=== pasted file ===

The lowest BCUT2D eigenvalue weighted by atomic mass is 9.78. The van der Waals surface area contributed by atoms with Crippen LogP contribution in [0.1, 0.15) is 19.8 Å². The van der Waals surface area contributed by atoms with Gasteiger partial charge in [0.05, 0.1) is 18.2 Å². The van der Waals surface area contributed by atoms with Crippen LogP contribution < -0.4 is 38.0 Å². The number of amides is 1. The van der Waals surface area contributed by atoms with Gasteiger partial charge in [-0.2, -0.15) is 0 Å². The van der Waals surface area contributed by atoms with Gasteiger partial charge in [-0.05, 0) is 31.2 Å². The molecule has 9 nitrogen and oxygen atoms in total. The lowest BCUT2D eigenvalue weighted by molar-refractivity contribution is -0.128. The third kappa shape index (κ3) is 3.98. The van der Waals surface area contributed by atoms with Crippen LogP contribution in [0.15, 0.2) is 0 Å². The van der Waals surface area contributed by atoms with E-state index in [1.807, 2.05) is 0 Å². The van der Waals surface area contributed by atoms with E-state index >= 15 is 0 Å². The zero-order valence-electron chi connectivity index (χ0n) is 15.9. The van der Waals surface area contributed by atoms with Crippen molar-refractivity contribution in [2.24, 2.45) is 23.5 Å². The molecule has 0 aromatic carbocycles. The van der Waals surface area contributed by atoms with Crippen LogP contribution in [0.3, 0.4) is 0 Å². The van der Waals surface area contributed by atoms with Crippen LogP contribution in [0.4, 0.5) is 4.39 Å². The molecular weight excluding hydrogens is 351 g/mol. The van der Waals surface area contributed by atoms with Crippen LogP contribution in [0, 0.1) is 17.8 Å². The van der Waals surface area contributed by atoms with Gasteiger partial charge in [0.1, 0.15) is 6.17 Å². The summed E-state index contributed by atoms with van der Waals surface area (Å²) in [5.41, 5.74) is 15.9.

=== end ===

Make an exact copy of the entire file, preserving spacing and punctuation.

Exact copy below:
The lowest BCUT2D eigenvalue weighted by atomic mass is 9.78. The van der Waals surface area contributed by atoms with Crippen LogP contribution in [0.1, 0.15) is 19.8 Å². The van der Waals surface area contributed by atoms with Gasteiger partial charge in [0.05, 0.1) is 18.2 Å². The van der Waals surface area contributed by atoms with Crippen LogP contribution < -0.4 is 38.0 Å². The number of amides is 1. The van der Waals surface area contributed by atoms with Gasteiger partial charge in [-0.2, -0.15) is 0 Å². The van der Waals surface area contributed by atoms with Gasteiger partial charge in [-0.05, 0) is 31.2 Å². The molecule has 9 nitrogen and oxygen atoms in total. The lowest BCUT2D eigenvalue weighted by molar-refractivity contribution is -0.128. The third kappa shape index (κ3) is 3.98. The van der Waals surface area contributed by atoms with Crippen LogP contribution in [0.15, 0.2) is 0 Å². The van der Waals surface area contributed by atoms with E-state index in [1.807, 2.05) is 0 Å². The van der Waals surface area contributed by atoms with E-state index >= 15 is 0 Å². The zero-order valence-electron chi connectivity index (χ0n) is 15.9. The van der Waals surface area contributed by atoms with Crippen molar-refractivity contribution in [2.24, 2.45) is 23.5 Å². The molecule has 0 aromatic carbocycles. The van der Waals surface area contributed by atoms with Crippen LogP contribution in [0.3, 0.4) is 0 Å². The van der Waals surface area contributed by atoms with Crippen LogP contribution in [0.4, 0.5) is 4.39 Å². The molecular weight excluding hydrogens is 351 g/mol. The van der Waals surface area contributed by atoms with Crippen LogP contribution in [0, 0.1) is 17.8 Å². The van der Waals surface area contributed by atoms with Gasteiger partial charge in [0.1, 0.15) is 6.17 Å². The summed E-state index contributed by atoms with van der Waals surface area (Å²) in [5.41, 5.74) is 15.9.